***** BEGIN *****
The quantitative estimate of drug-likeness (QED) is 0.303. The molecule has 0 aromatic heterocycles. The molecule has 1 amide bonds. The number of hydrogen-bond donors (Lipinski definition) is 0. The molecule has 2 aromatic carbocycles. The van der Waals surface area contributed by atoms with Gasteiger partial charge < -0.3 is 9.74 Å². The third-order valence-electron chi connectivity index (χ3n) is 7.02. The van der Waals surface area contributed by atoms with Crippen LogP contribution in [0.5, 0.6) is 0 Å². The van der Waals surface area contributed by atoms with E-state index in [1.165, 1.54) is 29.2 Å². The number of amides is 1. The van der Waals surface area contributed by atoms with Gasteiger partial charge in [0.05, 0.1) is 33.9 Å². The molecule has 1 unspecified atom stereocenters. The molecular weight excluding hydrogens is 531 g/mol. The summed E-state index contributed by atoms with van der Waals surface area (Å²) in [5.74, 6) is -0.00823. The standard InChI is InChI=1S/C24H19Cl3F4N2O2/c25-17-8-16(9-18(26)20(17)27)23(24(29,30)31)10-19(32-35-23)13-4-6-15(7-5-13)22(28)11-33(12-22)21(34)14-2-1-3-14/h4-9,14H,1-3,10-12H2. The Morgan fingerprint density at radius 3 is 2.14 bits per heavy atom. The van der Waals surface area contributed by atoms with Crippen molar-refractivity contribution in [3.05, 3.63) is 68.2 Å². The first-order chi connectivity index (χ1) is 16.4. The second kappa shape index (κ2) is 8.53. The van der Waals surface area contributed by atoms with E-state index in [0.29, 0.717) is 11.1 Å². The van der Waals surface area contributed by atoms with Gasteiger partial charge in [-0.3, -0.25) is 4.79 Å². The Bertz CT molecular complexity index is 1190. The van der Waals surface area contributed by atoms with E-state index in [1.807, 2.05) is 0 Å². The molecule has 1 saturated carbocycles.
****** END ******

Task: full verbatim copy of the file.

The quantitative estimate of drug-likeness (QED) is 0.303. The molecule has 0 aromatic heterocycles. The molecule has 1 amide bonds. The number of hydrogen-bond donors (Lipinski definition) is 0. The molecule has 2 aromatic carbocycles. The van der Waals surface area contributed by atoms with Gasteiger partial charge < -0.3 is 9.74 Å². The third-order valence-electron chi connectivity index (χ3n) is 7.02. The van der Waals surface area contributed by atoms with Crippen LogP contribution in [0.5, 0.6) is 0 Å². The van der Waals surface area contributed by atoms with E-state index in [1.165, 1.54) is 29.2 Å². The number of amides is 1. The van der Waals surface area contributed by atoms with Gasteiger partial charge in [0.05, 0.1) is 33.9 Å². The molecule has 1 unspecified atom stereocenters. The molecular weight excluding hydrogens is 531 g/mol. The summed E-state index contributed by atoms with van der Waals surface area (Å²) in [5.74, 6) is -0.00823. The standard InChI is InChI=1S/C24H19Cl3F4N2O2/c25-17-8-16(9-18(26)20(17)27)23(24(29,30)31)10-19(32-35-23)13-4-6-15(7-5-13)22(28)11-33(12-22)21(34)14-2-1-3-14/h4-9,14H,1-3,10-12H2. The Morgan fingerprint density at radius 3 is 2.14 bits per heavy atom. The van der Waals surface area contributed by atoms with Crippen molar-refractivity contribution in [3.05, 3.63) is 68.2 Å². The first-order chi connectivity index (χ1) is 16.4. The second kappa shape index (κ2) is 8.53. The van der Waals surface area contributed by atoms with E-state index in [0.29, 0.717) is 11.1 Å². The van der Waals surface area contributed by atoms with Gasteiger partial charge in [-0.3, -0.25) is 4.79 Å². The Bertz CT molecular complexity index is 1190. The van der Waals surface area contributed by atoms with E-state index in [1.807, 2.05) is 0 Å². The molecule has 1 saturated carbocycles.